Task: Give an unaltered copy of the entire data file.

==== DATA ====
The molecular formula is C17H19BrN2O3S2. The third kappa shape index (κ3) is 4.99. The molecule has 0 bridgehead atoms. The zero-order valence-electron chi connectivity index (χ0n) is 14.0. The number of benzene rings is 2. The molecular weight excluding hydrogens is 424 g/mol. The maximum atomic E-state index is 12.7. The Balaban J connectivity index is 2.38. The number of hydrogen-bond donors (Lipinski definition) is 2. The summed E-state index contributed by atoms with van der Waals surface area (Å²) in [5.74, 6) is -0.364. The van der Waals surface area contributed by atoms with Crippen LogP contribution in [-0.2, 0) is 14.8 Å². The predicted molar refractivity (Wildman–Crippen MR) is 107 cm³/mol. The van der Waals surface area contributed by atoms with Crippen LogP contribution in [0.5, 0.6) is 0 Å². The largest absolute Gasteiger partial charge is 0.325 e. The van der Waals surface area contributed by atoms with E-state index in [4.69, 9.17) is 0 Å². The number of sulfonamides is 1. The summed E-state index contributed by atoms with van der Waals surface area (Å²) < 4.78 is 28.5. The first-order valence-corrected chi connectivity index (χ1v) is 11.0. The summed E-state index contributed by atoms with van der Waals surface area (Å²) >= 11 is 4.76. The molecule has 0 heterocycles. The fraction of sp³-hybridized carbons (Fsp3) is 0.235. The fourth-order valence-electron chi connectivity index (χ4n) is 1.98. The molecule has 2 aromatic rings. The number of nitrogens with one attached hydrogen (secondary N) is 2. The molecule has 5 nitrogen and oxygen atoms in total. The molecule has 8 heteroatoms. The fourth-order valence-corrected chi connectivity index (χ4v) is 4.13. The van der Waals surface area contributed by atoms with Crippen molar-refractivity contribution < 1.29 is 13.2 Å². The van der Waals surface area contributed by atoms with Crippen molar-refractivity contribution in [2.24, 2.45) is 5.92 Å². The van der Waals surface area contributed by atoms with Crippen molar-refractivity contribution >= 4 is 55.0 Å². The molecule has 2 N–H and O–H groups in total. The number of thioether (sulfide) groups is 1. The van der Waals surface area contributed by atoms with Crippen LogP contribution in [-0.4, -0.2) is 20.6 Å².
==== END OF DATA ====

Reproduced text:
The molecular formula is C17H19BrN2O3S2. The third kappa shape index (κ3) is 4.99. The molecule has 0 bridgehead atoms. The zero-order valence-electron chi connectivity index (χ0n) is 14.0. The number of benzene rings is 2. The molecular weight excluding hydrogens is 424 g/mol. The maximum atomic E-state index is 12.7. The Balaban J connectivity index is 2.38. The number of hydrogen-bond donors (Lipinski definition) is 2. The summed E-state index contributed by atoms with van der Waals surface area (Å²) in [5.74, 6) is -0.364. The van der Waals surface area contributed by atoms with Crippen LogP contribution in [-0.2, 0) is 14.8 Å². The predicted molar refractivity (Wildman–Crippen MR) is 107 cm³/mol. The van der Waals surface area contributed by atoms with Crippen LogP contribution in [0.5, 0.6) is 0 Å². The largest absolute Gasteiger partial charge is 0.325 e. The van der Waals surface area contributed by atoms with E-state index in [4.69, 9.17) is 0 Å². The number of sulfonamides is 1. The summed E-state index contributed by atoms with van der Waals surface area (Å²) < 4.78 is 28.5. The first-order valence-corrected chi connectivity index (χ1v) is 11.0. The summed E-state index contributed by atoms with van der Waals surface area (Å²) >= 11 is 4.76. The molecule has 0 heterocycles. The fraction of sp³-hybridized carbons (Fsp3) is 0.235. The fourth-order valence-electron chi connectivity index (χ4n) is 1.98. The molecule has 2 aromatic rings. The number of nitrogens with one attached hydrogen (secondary N) is 2. The molecule has 5 nitrogen and oxygen atoms in total. The molecule has 8 heteroatoms. The fourth-order valence-corrected chi connectivity index (χ4v) is 4.13. The van der Waals surface area contributed by atoms with Crippen molar-refractivity contribution < 1.29 is 13.2 Å². The van der Waals surface area contributed by atoms with Crippen molar-refractivity contribution in [2.24, 2.45) is 5.92 Å². The van der Waals surface area contributed by atoms with Crippen molar-refractivity contribution >= 4 is 55.0 Å². The molecule has 2 N–H and O–H groups in total. The number of thioether (sulfide) groups is 1. The van der Waals surface area contributed by atoms with Crippen LogP contribution in [-0.4, -0.2) is 20.6 Å².